It has been previously reported (2, 25) that the effects of allergen immunotherapy on the natural course of allergic disorders include: (i) prevention of a reaction following re-sting in insect venom allergy; (ii) prevention, or decrease in the natural progress of allergic rhinitis to asthma and (iii) inhibition of new sensitization in monosensitized children. Herein, we report the effect of preventing the worsening of allergen-specific bronchial hyperreactivity. We acknowledge that more studies are needed to fully understand this finding.
The SPT results showed the same evolution as BPTs, demonstrating a significant decrease in skin reactivity in the active group. The quantity of native allergen extract to achieve the value of 10 HEP increased in a factor of 4.4 in the active group, whereas in the placebo group the factor was 1.4. The result of the Hodges–Lehmann estimator demonstrated the effect size of these findings, in which the zero value is not included between the 95% CI.
Symptom and medication scores were improved only in the group treated with the modified allergen extract, whereas the group treated with placebo remained without modification. The symptom score improved by 78% in the active group and the medication score by 68%. These improvements should be considered in the category of high efficacy (26).
The analysis of the AQLQ shows that between the two groups there was no significant difference at baseline (P > 0.05). After the inclusion in the study, both groups experienced an improvement that could not be explained as a consequence of the treatment. However, it could be explained as the Hawthorne effect (27, 28). This effect was first noticed in the Hawthorne plant of Western Electric and described as an initial improvement in a production process caused by the obtrusive observation of this process. The special attention received, increased the production rate of the workers, not as a consequence of changes in the working conditions introduced by the plant's management, but because management demonstrated interest in such improvements. In our study, the differences between both groups were significant only at the end (P = 0.0025), being the improvement exclusively in the active group.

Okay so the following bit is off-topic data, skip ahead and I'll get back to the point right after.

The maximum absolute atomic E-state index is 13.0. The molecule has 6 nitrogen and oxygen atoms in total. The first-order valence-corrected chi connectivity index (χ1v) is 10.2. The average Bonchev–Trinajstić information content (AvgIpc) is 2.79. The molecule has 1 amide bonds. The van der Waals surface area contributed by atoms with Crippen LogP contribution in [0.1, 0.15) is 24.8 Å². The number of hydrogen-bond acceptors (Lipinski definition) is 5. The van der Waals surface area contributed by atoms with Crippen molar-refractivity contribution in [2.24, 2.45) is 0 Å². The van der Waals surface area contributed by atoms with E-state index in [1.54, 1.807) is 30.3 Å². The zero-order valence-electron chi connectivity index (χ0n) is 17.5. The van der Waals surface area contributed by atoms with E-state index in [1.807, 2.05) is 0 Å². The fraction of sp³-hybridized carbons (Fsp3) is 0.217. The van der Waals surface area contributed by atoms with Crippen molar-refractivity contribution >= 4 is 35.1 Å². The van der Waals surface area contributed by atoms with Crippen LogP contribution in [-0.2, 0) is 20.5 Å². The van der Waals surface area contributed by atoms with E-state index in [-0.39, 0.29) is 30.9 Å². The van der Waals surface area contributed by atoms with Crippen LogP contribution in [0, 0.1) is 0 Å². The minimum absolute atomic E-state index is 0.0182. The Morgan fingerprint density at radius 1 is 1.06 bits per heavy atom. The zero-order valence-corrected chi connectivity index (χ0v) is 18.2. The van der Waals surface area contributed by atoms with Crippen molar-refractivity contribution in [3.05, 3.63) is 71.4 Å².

In conclusion, in this study we demonstrate that the treatment with a depigmented and polymerized allergen extract of D. pteronyssinus is safe and shows significant efficacy in allergic respiratory disease as measured by objective and subjective clinical parameters. It also demonstrates the role of immunotherapy in preventing the worsening of specific bronchial hyperreactivity and respiratory symptoms.
This study was funded, in part, by Laboratorios LETI, S.L., the University of Málaga and the Allergy Department of the Hospital ‘Carlos Haya’ of Málaga, Spain. This research project was the subject of the PhD thesis of one of the authors (AA).